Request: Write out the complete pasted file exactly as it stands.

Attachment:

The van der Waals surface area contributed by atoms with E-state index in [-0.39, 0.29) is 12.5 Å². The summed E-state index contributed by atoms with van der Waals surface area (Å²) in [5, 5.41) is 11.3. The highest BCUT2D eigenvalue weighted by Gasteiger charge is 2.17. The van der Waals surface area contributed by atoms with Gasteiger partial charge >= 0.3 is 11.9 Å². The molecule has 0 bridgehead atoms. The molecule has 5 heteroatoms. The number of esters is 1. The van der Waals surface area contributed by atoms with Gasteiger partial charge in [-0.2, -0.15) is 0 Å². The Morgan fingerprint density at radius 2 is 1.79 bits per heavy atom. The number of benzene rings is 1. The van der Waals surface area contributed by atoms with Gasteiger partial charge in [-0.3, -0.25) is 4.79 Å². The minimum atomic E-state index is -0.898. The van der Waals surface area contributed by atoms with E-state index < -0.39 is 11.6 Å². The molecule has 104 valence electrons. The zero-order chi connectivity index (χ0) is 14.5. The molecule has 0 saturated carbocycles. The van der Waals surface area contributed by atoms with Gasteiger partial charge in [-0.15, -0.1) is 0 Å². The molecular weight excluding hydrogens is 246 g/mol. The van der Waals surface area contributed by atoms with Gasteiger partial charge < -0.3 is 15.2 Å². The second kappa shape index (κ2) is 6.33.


The van der Waals surface area contributed by atoms with E-state index in [-0.39, 0.29) is 12.5 Å². The summed E-state index contributed by atoms with van der Waals surface area (Å²) in [5, 5.41) is 11.3. The highest BCUT2D eigenvalue weighted by Gasteiger charge is 2.17. The van der Waals surface area contributed by atoms with Gasteiger partial charge >= 0.3 is 11.9 Å². The molecule has 0 bridgehead atoms. The molecule has 5 heteroatoms. The number of esters is 1. The van der Waals surface area contributed by atoms with Gasteiger partial charge in [-0.2, -0.15) is 0 Å². The Morgan fingerprint density at radius 2 is 1.79 bits per heavy atom. The number of benzene rings is 1. The van der Waals surface area contributed by atoms with Gasteiger partial charge in [-0.3, -0.25) is 4.79 Å². The minimum atomic E-state index is -0.898. The van der Waals surface area contributed by atoms with E-state index < -0.39 is 11.6 Å². The molecule has 104 valence electrons. The zero-order chi connectivity index (χ0) is 14.5. The molecule has 0 saturated carbocycles. The van der Waals surface area contributed by atoms with Gasteiger partial charge in [-0.15, -0.1) is 0 Å². The molecular weight excluding hydrogens is 246 g/mol. The van der Waals surface area contributed by atoms with Gasteiger partial charge < -0.3 is 15.2 Å². The second kappa shape index (κ2) is 6.33.